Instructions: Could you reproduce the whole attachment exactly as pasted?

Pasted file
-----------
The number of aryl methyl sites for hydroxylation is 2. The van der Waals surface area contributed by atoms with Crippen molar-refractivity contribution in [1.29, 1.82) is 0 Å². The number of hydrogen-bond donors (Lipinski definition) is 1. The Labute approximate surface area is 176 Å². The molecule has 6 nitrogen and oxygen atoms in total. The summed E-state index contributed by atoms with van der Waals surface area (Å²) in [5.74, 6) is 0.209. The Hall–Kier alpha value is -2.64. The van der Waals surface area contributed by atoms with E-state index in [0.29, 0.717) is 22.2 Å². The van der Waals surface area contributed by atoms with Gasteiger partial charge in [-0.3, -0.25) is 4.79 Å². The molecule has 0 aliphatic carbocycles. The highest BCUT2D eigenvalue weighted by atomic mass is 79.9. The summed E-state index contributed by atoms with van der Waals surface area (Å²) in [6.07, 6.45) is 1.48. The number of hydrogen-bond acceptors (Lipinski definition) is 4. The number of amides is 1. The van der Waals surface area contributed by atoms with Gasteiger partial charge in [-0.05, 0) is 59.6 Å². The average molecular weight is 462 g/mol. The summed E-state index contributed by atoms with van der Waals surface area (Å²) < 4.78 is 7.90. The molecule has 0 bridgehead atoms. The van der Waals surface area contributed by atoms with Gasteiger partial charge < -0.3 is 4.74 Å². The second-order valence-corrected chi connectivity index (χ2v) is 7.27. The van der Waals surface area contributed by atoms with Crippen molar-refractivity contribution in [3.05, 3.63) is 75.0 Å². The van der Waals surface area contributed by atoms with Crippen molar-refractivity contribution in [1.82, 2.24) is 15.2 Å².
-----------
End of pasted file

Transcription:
The number of aryl methyl sites for hydroxylation is 2. The van der Waals surface area contributed by atoms with Crippen molar-refractivity contribution in [1.29, 1.82) is 0 Å². The number of hydrogen-bond donors (Lipinski definition) is 1. The Labute approximate surface area is 176 Å². The molecule has 6 nitrogen and oxygen atoms in total. The summed E-state index contributed by atoms with van der Waals surface area (Å²) in [5.74, 6) is 0.209. The Hall–Kier alpha value is -2.64. The van der Waals surface area contributed by atoms with E-state index in [0.29, 0.717) is 22.2 Å². The van der Waals surface area contributed by atoms with Gasteiger partial charge in [-0.3, -0.25) is 4.79 Å². The molecule has 0 aliphatic carbocycles. The highest BCUT2D eigenvalue weighted by atomic mass is 79.9. The summed E-state index contributed by atoms with van der Waals surface area (Å²) in [6.07, 6.45) is 1.48. The number of hydrogen-bond acceptors (Lipinski definition) is 4. The number of amides is 1. The van der Waals surface area contributed by atoms with Gasteiger partial charge in [-0.05, 0) is 59.6 Å². The average molecular weight is 462 g/mol. The summed E-state index contributed by atoms with van der Waals surface area (Å²) < 4.78 is 7.90. The molecule has 0 bridgehead atoms. The van der Waals surface area contributed by atoms with Gasteiger partial charge < -0.3 is 4.74 Å². The second-order valence-corrected chi connectivity index (χ2v) is 7.27. The van der Waals surface area contributed by atoms with Crippen molar-refractivity contribution in [3.05, 3.63) is 75.0 Å². The van der Waals surface area contributed by atoms with Crippen molar-refractivity contribution in [1.82, 2.24) is 15.2 Å².